If I can find some simple mnemonic for "," vs "@" for being executed vs
ignored, I could live with that, but nothing obvious comes to my mind.
@in't gonna execute it?
Hmmm... This is too much of an Americanism, IMHO.
I'm here all week, try the veal.
Sorry, syntax error, you have lost me. Some googling suggests a reference
to post WW2 "lounge entertainers", probably in the USA. I also do not
understand why this would mean "yes".
I'd be fine with either of these on aesthetic grounds. On technical
grounds, 'z' is harder to show.
I'm not sure that this valid technical point should be a good reason for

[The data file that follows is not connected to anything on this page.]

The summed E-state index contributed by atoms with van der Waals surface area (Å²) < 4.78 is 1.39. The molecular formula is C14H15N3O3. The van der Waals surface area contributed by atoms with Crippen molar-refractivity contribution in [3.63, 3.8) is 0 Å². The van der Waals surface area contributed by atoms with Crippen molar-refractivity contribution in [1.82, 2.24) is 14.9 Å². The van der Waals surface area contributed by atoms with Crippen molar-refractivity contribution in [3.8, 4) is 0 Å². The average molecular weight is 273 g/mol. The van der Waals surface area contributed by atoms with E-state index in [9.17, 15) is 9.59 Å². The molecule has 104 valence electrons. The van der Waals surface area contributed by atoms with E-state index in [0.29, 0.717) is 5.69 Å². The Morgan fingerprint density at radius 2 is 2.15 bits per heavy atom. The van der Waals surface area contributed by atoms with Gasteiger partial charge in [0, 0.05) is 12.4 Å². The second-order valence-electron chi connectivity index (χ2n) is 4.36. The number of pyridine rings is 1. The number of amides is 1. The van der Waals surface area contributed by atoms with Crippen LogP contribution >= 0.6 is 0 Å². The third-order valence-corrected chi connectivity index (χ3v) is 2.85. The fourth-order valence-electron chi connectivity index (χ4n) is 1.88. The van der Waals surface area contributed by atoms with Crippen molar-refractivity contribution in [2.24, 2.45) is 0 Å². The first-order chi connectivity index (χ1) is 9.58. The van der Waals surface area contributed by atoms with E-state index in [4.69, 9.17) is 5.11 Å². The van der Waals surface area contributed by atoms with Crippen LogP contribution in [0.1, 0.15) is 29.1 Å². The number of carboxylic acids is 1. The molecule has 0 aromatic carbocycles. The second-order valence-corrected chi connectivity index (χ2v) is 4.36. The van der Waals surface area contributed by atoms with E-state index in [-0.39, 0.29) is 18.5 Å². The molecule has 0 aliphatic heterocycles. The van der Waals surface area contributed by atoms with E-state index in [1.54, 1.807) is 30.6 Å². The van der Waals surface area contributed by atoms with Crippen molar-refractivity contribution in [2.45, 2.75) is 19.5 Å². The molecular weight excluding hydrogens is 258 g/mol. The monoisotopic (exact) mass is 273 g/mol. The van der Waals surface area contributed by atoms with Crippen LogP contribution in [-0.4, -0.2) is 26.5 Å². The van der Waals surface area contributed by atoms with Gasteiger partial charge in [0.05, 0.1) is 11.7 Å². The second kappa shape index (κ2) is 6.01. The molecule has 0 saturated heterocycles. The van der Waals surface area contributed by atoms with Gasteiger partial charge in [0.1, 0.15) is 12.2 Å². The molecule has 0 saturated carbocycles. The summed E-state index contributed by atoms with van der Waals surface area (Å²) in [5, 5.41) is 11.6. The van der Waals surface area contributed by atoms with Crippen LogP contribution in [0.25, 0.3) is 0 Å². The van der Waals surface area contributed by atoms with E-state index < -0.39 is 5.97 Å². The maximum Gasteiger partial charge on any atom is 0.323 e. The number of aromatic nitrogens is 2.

guiding what feedback should be provided to the user, but it makes it
simpler to choose two states:-)
For three states with more culturally neutral mnemonics, I thought of:
? for f (waiting for a true answer...)
. for z (waiting for the end of the sentence, i.e. endif)
& for t (no real mnemonic)
For two states:
* for being executed (beware, it is ***important***)
/ for not (under the hood, and it is opposed to *)
Otherwise I still like "?[tfz]", but it is two characters long.
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